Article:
All my Trayvon bells were going off and I didn't know what to do.  I was absolutely panicked, and I started crying.  Such a girly moment!  (There it is again...)  I was crying so hard that Jeff couldn't understand what I was saying on the phone.  He understood just enough to say "I'm calling the police." So I told the SUV driver, through my tears: "I'm talking to the police," and the driver laughed and said "And I'm gonna make sure they arrest your ass."  And I said, "You're stalking me, you're scaring me, and you're stalking me, and I'm reporting you."  Jeff heard me say these things.  The man heard me too.  He cursed loudly, "I'm not stalking you, you dumb bitch!" and then drove away with a squeal of tires.  I sat by the side of the road for a few moments, to stop crying enough to drive home.  Jeff tried to find out exactly where I was, so he could come get me, but I said "I'm a big girl, I can get home."  (Girls can do anything!)  But I kept watching my rearview mirror. 

I watched that mirror for many, many weeks after the incident.  Every time I saw a similar SUV, I felt nervous.  I was worried about being seen leaving my driveway.  If a white SUV drove up behind me anywhere in the neighborhood, I worried about driving home.  I didn't want that man to know where I live.  It took me quite a while to get over it.   

In retrospect, I should've driven straight to the police department, instead of trying to go home.  I should've called 911 instead of driving around like an idiot.  I wasn't thinking clearly, because I was scared.  I'm a mature woman.  I've seen a lot during my life, but I was really scared.  Can you imagine how that young black boy felt with Zimmerman following him?  I did actually leave a report with the police, but I doubt they did anything.  Police are fine, as a general rule, but they have their priorities.  Some nervous older lady who was followed for ten minutes by a white guy in an SUV is not at the top of their list.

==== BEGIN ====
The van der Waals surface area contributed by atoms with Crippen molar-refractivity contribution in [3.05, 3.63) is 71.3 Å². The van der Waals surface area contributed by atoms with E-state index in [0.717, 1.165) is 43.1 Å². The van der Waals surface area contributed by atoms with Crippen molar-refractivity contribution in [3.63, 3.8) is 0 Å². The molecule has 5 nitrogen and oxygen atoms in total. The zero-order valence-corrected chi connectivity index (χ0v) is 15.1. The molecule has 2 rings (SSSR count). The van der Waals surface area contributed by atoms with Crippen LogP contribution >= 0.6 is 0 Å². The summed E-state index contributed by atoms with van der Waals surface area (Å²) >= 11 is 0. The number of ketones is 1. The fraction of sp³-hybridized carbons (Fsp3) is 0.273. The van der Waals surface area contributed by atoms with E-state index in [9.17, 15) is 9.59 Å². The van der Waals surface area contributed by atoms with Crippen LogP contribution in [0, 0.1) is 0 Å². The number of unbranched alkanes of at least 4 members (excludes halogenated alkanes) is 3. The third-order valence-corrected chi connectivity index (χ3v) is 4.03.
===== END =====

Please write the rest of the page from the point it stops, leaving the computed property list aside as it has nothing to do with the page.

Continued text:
The point of the story is that there really are vigilantes out there, and they are frightening.  We have one - somewhere - in our own neighborhood.  "It's my JOB," he said.  His job is to scare the hell out of a lady who drove her van a little too close behind his SUV while making a turn?

People don't seem to know how to compromise anymore.  EVERYONE makes mistakes.  We need to practice compassion.  We need to figure out how to talk to one another with an open mind, and with understanding and forgiveness in our hearts.  We need to try to help one another be NICE. 

Sometimes it's difficult to know what to do, because the world can be far too complex and confusing.  But I still think that if we look for a way to be helpful instead of vengeful, that the world would be a much better place.  I think the path to kindness is through education.  We need to keep learning - wherever we are, whatever we're doing.   We need to try to keep our hearts open. 

So I don't know what's going to happen, in the wake of the Zimmerman verdict.  I am dismayed, because he got off scot-free.  It seems to me that vigilantes (who seem to be geared toward self-absorbed righteous indignation and thoughtless revenge) should not be allowed to roam neighborhoods with weapons (be they loaded guns or big SUVs), looking for trouble. 

No one should ever stalk another person, simply because they "look suspicious," or because they made a harmless mistake while driving.  It seems to me that the Zimmerman verdict may give a lot of vigilante-types a big green light.  I hope I'm wrong.  Being stalked is a frightening experience. 

I try to keep my heart open.  Understand we all make mistakes.  Understand we all have a lot to learn. Try to be nice.  Give each other space.  Allow each other basic freedoms.  Give each other a little understanding.    

The world is not a black and white place.  It's filled with color.  Beautiful, beautiful colors and textures.  Look around you.  Beauty is everywhere. 

Try to be kind.  Practice patience.  Practice peace.